New York Times bestselling author Diana Gabaldon has captured the hearts of millions with her critically acclaimed novels, Outlander. Dragonfly In Amber, Voyager, and Drums Of Autumn. From the moment Claire Randall accidentally steps through a magical stone that transports her back in time more than 200 years to 1743, and into the arms of Scottish soldier Jamie Fraser, readers have been enthralled with this epic saga of time travel, adventure, and love everlasting.
Now Diana Gabaldon has written the ultimate companion guide to her bestselling series, the book only she could write - a beautifully illustrated compendium of all things Outlandish. As a special bonus for those who are eagerly awaiting the next appearance of Jamie and Claire, she includes never - before - published excerpts from upcoming works in the series. And there's lots more in this lavish keepsake volume for the many devoted fans who yearn to learn the stories behind the stories:
* Full synopses of Outlander, Dragonfly in Amber, Voyager, and Drums of Autumn
* A complete listing of the characters in all four novels, including extensively researched family trees and genealogical notes
* Professionally cast horoscopes for Jamie and Claire
* A comprehensive glossary and pronunciation guide to Gaelic terms and usage
* The fully explicated Gabaldon Theory of Time Travel
* Frequently asked questions to the author and her (sometimes surprising) answers
* An annotated bibliography
* Tips, personal stories - even a recipe or two
* Essays about medicine and magic in the eighteenth century, researching historical fiction, and more
With the insight, humor, and eye for detail that has made her novels such an outstanding success story. Diana Gabaldon here gives her readers the best gift of all--The Outlandish Companion.
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June 27, 1999
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Excerpt from The Outlandish Companion by Diana Gabaldon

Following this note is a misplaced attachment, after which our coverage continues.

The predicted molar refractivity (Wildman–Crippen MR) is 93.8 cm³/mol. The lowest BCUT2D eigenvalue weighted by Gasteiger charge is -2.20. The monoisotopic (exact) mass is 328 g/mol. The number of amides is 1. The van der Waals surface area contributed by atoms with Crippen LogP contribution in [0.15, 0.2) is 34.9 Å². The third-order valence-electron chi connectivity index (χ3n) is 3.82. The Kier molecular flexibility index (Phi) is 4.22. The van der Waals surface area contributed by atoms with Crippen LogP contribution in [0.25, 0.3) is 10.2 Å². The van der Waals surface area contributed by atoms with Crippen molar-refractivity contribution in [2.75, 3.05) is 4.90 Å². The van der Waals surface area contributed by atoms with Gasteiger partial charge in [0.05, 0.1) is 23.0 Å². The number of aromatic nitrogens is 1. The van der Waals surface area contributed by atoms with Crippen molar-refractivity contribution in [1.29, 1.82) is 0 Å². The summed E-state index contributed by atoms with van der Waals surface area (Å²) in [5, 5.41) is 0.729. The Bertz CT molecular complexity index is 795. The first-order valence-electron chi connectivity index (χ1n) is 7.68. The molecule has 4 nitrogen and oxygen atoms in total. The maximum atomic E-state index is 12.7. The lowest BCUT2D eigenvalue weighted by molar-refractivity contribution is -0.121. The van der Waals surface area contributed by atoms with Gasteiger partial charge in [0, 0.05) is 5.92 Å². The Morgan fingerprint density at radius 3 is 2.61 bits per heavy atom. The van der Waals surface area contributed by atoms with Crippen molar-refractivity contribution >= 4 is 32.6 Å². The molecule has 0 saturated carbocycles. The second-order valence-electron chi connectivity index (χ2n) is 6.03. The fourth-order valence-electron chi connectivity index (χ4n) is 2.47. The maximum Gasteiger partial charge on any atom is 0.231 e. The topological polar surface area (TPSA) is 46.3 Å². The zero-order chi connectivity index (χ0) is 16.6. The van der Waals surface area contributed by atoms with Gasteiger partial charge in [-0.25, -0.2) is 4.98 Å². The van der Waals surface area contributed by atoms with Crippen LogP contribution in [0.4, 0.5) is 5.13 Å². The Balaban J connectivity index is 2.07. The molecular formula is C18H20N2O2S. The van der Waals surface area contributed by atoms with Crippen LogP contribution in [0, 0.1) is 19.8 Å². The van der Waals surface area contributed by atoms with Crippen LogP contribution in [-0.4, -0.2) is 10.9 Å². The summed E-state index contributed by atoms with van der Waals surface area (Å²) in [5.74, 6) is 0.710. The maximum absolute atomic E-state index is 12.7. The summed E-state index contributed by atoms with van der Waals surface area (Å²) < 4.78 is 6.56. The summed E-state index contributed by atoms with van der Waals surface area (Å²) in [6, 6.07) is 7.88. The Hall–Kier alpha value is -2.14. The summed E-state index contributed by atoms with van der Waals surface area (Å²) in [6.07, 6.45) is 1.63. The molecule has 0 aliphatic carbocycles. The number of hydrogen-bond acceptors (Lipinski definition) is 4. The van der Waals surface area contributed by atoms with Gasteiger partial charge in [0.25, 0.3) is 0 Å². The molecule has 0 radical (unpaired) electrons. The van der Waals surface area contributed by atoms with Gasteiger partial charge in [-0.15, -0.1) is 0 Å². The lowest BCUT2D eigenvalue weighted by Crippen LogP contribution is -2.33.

Prologue Well, it was all an accident, is what it was. I wasn't trying to be published; I wasn't even going to show it to anyone. I just wanted to write a book--any kind of book. Not actually any kind of book. Fiction. See, I'm a storyteller. I can't take any particular credit for this--I was born that way. When my sister and I were very young and shared a bedroom, we stayed up far into the night, nearly every night, telling enormous, convoluted, continuing stories, with casts of thousands (like I said, I was born with this). Still, even though I knew I was a storyteller from an early age, I didn't know quite what to do about it. Writing fiction is not a clearly marked career path, after all. It's not like law, where you do go to school for X years, pass an exam, and bing! you can charge people two hundred dollars an hour to listen to your expert opinions (my sister's a lawyer). Writers mostly make it up as they go along, and there is no guarantee that if you do certain things, you will get published. Still less is there any guarantee that you'll make a living at it. Now, I come from a very conservative background (morally and financially, not politically). My parents would take my sister and me out for dinner now and then, and while waiting for the food to be served, would point out the oldest, most harried looking waitress in the place, saying sternly, "Be sure you get a good education, so you don't have to do that when you're fifty!" With this sort of nudging going on at home, it's no wonder that I didn't announce that I was moving to London to become a novelist right after high school. Instead, I got a B.S. in zoology, an M.S. in marine biology, a Ph.D. in ecology, and a nice job as a research professor at a large university, complete with fringe benefits, pension plans, etc. The only trouble was that I still wanted to write novels. Now, I have had rather a varied scientific career, featuring such highlights as the postdoctoral appointment where I was paid to butcher seabirds (I can reduce a full-grown gannet to its component parts in only three hours. Oddly enough, I have yet to find another job requiring this skill), or the job where I tortured boxfish and got interrogated by the FBI (they didn't care about the civil rights of the boxfish; it was the Russian exchange scientist grinding up clams in my laboratory they were after). At the time when my desire to write novels resurfaced, though, I was working at Arizona State University, writing Fortran programs to analyze the contents of bird gizzards. This was really an accident; I was supposed to be developing a research program dealing with nesting behavior in colonially breeding birds. However, I was the only person in my research center who had (and I quote the director) "a background in computers." At the time, said "background" amounted to one Fortran class, which I had taken in the College of Business in order to keep my husband company. However, as the director logically pointed out, this was 100 percent more computer knowledge than anyone else in the place had. I was therefore drafted to help with the analysis of ten years' worth of avian dietary data, using punch cards, coding sheets, and the university's mainframe computer. (In other words, this was long before the term "Internet" became a household word.) At the conclusion of eighteen months of labor--which resulted in a gigantic eight-hundred-page coauthored monograph on the dietary habits of the birds of the Colorado River Valley--I said to myself, You know, there are probably only five other people in the entire world who care about bird gizzards. Still, if they knew about these programs I've written, it would save each one of those five people eighteen months of effort. That's about seven and a half years of wasted work. Why is there no way for me to find those five people